At Lavaash Armenian-Bengali Restaurant, the students were fascinated by the preservation of traditional lavaash bread from Kashmir. It is the only bread featured in UNESCO’s list of world intangible cultural heritage. There are 200 Armenians settled in India, mostly in Kolkata, hence the Armenian-Bengali fusion. Chef Saby shared his personal life journey where he had started as a coal worker and worked himself up to the top position of executive chef at Lavaash, where he has worked for the past 35 years. The children were invited to sample a three-course meal including the restaurant’s signature hummus, roasted tomatoes and herb rolls. Junior chef Shashank Bharadwaj class 11, was inspired that more than formal education, what matters most is passion: “Cooking is not a very hard task. There are no cans and can’ts. The thing is practice. The more you practice, the more you will be perfect.”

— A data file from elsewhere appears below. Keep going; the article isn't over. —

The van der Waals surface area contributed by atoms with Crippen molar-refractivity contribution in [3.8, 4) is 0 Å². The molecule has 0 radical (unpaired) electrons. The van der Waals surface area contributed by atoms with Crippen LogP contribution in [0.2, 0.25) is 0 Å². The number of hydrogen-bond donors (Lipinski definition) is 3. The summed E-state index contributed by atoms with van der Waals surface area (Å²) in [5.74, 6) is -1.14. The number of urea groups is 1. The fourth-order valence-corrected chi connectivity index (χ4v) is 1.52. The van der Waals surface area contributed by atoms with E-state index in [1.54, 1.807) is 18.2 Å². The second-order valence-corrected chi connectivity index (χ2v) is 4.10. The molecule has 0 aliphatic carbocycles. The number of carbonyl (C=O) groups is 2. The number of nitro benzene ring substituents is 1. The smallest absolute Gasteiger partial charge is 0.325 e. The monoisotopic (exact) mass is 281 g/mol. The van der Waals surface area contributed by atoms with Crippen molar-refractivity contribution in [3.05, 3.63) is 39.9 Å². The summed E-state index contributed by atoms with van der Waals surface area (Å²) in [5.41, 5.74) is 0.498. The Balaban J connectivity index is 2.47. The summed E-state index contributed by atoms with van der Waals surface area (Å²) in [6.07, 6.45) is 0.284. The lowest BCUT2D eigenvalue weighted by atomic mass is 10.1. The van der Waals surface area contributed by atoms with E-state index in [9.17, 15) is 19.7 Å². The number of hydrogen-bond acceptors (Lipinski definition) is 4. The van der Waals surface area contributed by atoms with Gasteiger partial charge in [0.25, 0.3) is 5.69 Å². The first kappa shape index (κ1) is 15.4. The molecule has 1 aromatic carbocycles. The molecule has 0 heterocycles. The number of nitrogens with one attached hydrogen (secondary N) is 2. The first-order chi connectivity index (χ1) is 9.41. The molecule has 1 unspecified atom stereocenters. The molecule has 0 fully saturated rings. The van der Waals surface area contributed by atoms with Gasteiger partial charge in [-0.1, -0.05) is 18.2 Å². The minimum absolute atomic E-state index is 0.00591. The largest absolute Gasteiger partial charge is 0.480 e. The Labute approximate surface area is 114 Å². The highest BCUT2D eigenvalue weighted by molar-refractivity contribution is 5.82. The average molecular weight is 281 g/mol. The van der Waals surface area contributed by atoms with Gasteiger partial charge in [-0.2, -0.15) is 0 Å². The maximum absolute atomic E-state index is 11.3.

And, in case you haven’t figured it out yet, hing originally comes from Iran and Afghanistan and is made from the dried sap from the roots and stems of Ferula Asafoetida.

First published on Swapathgami Magazine